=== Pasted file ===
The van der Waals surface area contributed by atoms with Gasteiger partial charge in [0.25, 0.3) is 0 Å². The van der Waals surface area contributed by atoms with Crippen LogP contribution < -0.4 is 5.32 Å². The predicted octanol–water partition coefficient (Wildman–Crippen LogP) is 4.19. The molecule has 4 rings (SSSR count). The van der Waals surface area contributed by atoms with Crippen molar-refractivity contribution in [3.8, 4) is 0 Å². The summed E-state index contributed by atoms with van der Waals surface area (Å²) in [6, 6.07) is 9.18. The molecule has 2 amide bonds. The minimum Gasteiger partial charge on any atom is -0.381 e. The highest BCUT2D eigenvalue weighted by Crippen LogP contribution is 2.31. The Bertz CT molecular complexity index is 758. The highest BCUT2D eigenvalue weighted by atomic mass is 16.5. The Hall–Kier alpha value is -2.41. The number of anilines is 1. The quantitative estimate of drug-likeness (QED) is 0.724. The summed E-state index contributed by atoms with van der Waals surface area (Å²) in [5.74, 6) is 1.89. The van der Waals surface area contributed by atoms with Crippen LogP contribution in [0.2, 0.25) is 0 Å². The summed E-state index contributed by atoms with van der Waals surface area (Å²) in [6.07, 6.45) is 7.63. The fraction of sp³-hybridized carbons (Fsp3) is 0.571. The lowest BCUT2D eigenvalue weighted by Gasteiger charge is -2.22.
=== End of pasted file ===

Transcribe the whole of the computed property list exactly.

The van der Waals surface area contributed by atoms with Gasteiger partial charge in [0.25, 0.3) is 0 Å². The van der Waals surface area contributed by atoms with Crippen LogP contribution < -0.4 is 5.32 Å². The predicted octanol–water partition coefficient (Wildman–Crippen LogP) is 4.19. The molecule has 4 rings (SSSR count). The van der Waals surface area contributed by atoms with Crippen molar-refractivity contribution in [3.8, 4) is 0 Å². The summed E-state index contributed by atoms with van der Waals surface area (Å²) in [6, 6.07) is 9.18. The molecule has 2 amide bonds. The minimum Gasteiger partial charge on any atom is -0.381 e. The highest BCUT2D eigenvalue weighted by Crippen LogP contribution is 2.31. The Bertz CT molecular complexity index is 758. The highest BCUT2D eigenvalue weighted by atomic mass is 16.5. The Hall–Kier alpha value is -2.41. The number of anilines is 1. The quantitative estimate of drug-likeness (QED) is 0.724. The summed E-state index contributed by atoms with van der Waals surface area (Å²) in [5.74, 6) is 1.89. The van der Waals surface area contributed by atoms with Crippen LogP contribution in [0.2, 0.25) is 0 Å². The summed E-state index contributed by atoms with van der Waals surface area (Å²) in [6.07, 6.45) is 7.63. The fraction of sp³-hybridized carbons (Fsp3) is 0.571. The lowest BCUT2D eigenvalue weighted by Gasteiger charge is -2.22.